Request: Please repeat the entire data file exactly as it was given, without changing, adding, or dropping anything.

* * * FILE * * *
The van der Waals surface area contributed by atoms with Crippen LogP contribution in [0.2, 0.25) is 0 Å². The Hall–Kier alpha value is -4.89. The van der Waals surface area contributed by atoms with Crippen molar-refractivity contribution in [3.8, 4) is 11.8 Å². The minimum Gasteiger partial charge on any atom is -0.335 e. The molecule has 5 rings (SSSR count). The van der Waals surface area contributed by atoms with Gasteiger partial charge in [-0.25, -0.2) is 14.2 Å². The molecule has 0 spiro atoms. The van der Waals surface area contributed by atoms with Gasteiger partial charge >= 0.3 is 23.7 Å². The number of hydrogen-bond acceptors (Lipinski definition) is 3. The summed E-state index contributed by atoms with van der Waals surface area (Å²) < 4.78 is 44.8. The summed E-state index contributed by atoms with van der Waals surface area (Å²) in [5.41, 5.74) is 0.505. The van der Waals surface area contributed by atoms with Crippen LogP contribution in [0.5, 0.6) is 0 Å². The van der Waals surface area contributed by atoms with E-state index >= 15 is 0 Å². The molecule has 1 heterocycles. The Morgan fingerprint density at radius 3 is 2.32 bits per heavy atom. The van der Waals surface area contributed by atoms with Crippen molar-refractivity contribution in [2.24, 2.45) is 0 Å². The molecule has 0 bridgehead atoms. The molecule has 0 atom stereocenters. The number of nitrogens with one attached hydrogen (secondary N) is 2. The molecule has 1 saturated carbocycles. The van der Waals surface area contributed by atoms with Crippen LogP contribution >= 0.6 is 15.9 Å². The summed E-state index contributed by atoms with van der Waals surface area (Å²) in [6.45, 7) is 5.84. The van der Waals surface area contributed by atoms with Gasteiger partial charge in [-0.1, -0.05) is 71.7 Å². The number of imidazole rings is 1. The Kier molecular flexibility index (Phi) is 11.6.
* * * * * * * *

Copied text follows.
The van der Waals surface area contributed by atoms with Crippen LogP contribution in [0.2, 0.25) is 0 Å². The Hall–Kier alpha value is -4.89. The van der Waals surface area contributed by atoms with Crippen molar-refractivity contribution in [3.8, 4) is 11.8 Å². The minimum Gasteiger partial charge on any atom is -0.335 e. The molecule has 5 rings (SSSR count). The van der Waals surface area contributed by atoms with Gasteiger partial charge in [-0.25, -0.2) is 14.2 Å². The molecule has 0 spiro atoms. The van der Waals surface area contributed by atoms with Gasteiger partial charge >= 0.3 is 23.7 Å². The number of hydrogen-bond acceptors (Lipinski definition) is 3. The summed E-state index contributed by atoms with van der Waals surface area (Å²) < 4.78 is 44.8. The summed E-state index contributed by atoms with van der Waals surface area (Å²) in [5.41, 5.74) is 0.505. The van der Waals surface area contributed by atoms with Crippen LogP contribution in [0.5, 0.6) is 0 Å². The van der Waals surface area contributed by atoms with E-state index >= 15 is 0 Å². The molecule has 1 heterocycles. The Morgan fingerprint density at radius 3 is 2.32 bits per heavy atom. The van der Waals surface area contributed by atoms with Crippen molar-refractivity contribution in [2.24, 2.45) is 0 Å². The molecule has 0 bridgehead atoms. The molecule has 0 atom stereocenters. The number of nitrogens with one attached hydrogen (secondary N) is 2. The molecule has 1 saturated carbocycles. The van der Waals surface area contributed by atoms with Crippen LogP contribution >= 0.6 is 15.9 Å². The summed E-state index contributed by atoms with van der Waals surface area (Å²) in [6.45, 7) is 5.84. The van der Waals surface area contributed by atoms with Gasteiger partial charge in [-0.1, -0.05) is 71.7 Å². The number of imidazole rings is 1. The Kier molecular flexibility index (Phi) is 11.6.